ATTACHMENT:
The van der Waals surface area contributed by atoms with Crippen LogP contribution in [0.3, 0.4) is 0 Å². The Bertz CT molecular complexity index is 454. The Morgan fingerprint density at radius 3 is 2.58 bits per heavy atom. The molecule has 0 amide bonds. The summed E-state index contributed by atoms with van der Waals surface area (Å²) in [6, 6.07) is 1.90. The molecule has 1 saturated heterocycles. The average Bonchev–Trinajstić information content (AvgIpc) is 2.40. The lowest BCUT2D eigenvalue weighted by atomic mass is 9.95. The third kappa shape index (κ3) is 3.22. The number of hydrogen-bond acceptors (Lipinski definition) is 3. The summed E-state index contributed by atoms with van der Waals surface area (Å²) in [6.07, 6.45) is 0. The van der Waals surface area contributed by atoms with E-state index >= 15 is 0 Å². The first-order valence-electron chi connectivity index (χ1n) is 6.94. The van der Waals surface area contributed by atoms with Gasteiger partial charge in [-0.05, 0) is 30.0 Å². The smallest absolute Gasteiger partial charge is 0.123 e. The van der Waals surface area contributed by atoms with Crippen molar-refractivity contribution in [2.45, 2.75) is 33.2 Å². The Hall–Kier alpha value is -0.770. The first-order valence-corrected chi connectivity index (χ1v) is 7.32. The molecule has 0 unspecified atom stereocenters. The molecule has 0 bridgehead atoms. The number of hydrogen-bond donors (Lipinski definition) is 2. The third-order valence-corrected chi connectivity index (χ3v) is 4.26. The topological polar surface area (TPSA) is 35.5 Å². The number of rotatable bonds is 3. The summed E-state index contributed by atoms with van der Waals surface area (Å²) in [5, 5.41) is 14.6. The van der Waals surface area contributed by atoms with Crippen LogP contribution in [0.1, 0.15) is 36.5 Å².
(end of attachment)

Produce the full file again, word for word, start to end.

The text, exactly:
The van der Waals surface area contributed by atoms with Crippen LogP contribution in [0.3, 0.4) is 0 Å². The Bertz CT molecular complexity index is 454. The Morgan fingerprint density at radius 3 is 2.58 bits per heavy atom. The molecule has 0 amide bonds. The summed E-state index contributed by atoms with van der Waals surface area (Å²) in [6, 6.07) is 1.90. The molecule has 1 saturated heterocycles. The average Bonchev–Trinajstić information content (AvgIpc) is 2.40. The lowest BCUT2D eigenvalue weighted by atomic mass is 9.95. The third kappa shape index (κ3) is 3.22. The number of hydrogen-bond acceptors (Lipinski definition) is 3. The summed E-state index contributed by atoms with van der Waals surface area (Å²) in [6.07, 6.45) is 0. The van der Waals surface area contributed by atoms with E-state index >= 15 is 0 Å². The first-order valence-electron chi connectivity index (χ1n) is 6.94. The van der Waals surface area contributed by atoms with Gasteiger partial charge in [-0.05, 0) is 30.0 Å². The smallest absolute Gasteiger partial charge is 0.123 e. The van der Waals surface area contributed by atoms with Crippen molar-refractivity contribution in [2.45, 2.75) is 33.2 Å². The Hall–Kier alpha value is -0.770. The first-order valence-corrected chi connectivity index (χ1v) is 7.32. The molecule has 0 unspecified atom stereocenters. The molecule has 0 bridgehead atoms. The number of hydrogen-bond donors (Lipinski definition) is 2. The third-order valence-corrected chi connectivity index (χ3v) is 4.26. The topological polar surface area (TPSA) is 35.5 Å². The number of rotatable bonds is 3. The summed E-state index contributed by atoms with van der Waals surface area (Å²) in [5, 5.41) is 14.6. The van der Waals surface area contributed by atoms with Crippen LogP contribution in [0.1, 0.15) is 36.5 Å².